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Woman shares warning after being the target of romance scammers

When she realized the man asking her for money online wasn't really in love with her, she got out of the romance scam.

CHARLOTTE, N.C. — Monday marked Valentine's Day and while love is in the air – so are romance scams. 

The topic has been thrust into the spotlight with the new Netflix documentary “The Tinder Swindler.” The story focuses on women who say they were conned out of hundreds of thousands of dollars by the same man they all had met on Tinder

While many people may think they would never fall for a romance scam – the Federal Trade Commission reports incidents have skyrocketed over the past five years with 2021 seeing an increase of romance scam reports in every age group. The FTC says reported losses hit a record $547 million for the year.  

Yvonne Costales found herself as a target last September.

“I did not know what a romance scam was,” Costales said. “I’m not a stupid person. I’m not a desperate person. I’m just an average grandma. Still, they got me on the hook.”

RELATED: How to spot online romance scams

Costales said she met a man on Tinder and in hindsight realizes there were early red flags.

“In the beginning, he asked me if I had any savings and I said no," Costales said. "He said, 'Oh, that’s so unfortunate for you.' That’s one of the first questions he asked.”

Costales said over the course of four weeks he began courting her.

"He did send me flowers, he wrote me poems, and I'm sorry to say, that I sort of fell for it. I got hooked,” Costales said. "I guess I wanted it to be real."

Costales said he always had an excuse not to meet but asked to send her money several times for favors like buying him work equipment and helping with family matters. Eventually, Costales said he told her he was in love.

“He said he wanted to make a life together and wanted to buy a house together and he said let me send you some money and you can buy the house that you want,” Costales said.

Costales said while she did catch feelings, she never fell for any of his financial promptings after realizing something was off. For that, she said she considers herself lucky.

"I'm not being ageist, but women my age just kind of came from a different generation and we want to trust people," Costales said. "We want to be nice. We want to be honest and we think other people are the same way."

Costales went to SocialCatfish, a website that helped confirm the man she had been talking to was using fake pictures.

David McClellan, president of SocialCatfish, said Costales' story is a prime example of how con artists “bait the hook" and that receiving money can be worse than sending it.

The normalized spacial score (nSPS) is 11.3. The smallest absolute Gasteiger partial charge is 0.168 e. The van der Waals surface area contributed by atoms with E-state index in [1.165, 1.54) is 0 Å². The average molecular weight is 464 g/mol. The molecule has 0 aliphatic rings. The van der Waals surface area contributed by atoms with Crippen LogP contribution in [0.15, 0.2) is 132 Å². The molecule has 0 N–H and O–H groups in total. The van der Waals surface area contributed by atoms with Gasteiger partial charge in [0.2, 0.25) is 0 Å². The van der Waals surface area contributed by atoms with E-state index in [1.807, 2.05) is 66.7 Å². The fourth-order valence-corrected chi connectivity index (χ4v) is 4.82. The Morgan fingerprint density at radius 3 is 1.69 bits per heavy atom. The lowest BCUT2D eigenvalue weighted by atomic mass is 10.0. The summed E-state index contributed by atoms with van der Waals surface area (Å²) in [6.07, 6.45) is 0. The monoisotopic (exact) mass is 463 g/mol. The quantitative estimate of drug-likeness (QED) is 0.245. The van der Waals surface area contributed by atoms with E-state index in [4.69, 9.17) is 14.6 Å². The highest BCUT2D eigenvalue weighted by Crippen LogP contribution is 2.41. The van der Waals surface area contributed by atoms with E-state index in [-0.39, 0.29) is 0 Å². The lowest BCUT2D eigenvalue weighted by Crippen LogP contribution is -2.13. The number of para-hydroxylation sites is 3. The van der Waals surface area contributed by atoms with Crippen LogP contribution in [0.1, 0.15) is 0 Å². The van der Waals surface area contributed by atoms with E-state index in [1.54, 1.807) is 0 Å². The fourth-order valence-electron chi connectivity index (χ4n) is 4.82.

“That’s money laundering. You can go to prison for it,” McClellan said.

McClellan said scammers know exactly what buttons to push to get what they want.

“Scammers have this playbook. They tweak it. They change the stories. They change the way they get money, and it’s a constant work improvement,” McClellan said.

According to the FTC, reports about romance scams increased for every age group in 2021. The reported median loss for people 18 to 29 years old was $750. People 70 and older reported the highest individual median losses at $9,000.

SocialCatfish conducted a State of Internet Scams study in 2021, and encourages online daters to educate themselves on the prevalence and methods of potential scammers.

Tip to avoid becoming a victim of a scam

  • Emotional appeal
    Any pitch that ratchets up your emotion will inhibit your rational judgment.
  • Sense of urgency
    You MUST act now, or else.
  • Request for unorthodox payment
    Gift cards, prepaid credit cards, wire transfers, etc.
  • Explanations that don't ring true
    If your new “landlord” can’t show you the inside of the house, that could be because they don’t own it.
  • You won, now pay up
    It’s not a prize if you have to pay for it. Taxes, fees, shipping, whatever.
  • Too good to be true
    That’s because it’s not true. Sorry, your long-lost relative didn’t die, leaving you millions. That car you bought online for a third of its blue book value doesn’t really exist. The son of a billionaire diamond broker didn’t “swipe right” on you and fall instantly in love. That work-at-home job paying you hundreds of dollars an hour for stuffing envelopes isn’t real.

Contact Lana Harris at lharris@wcnc.com and follow her on FacebookTwitter and Instagram. 

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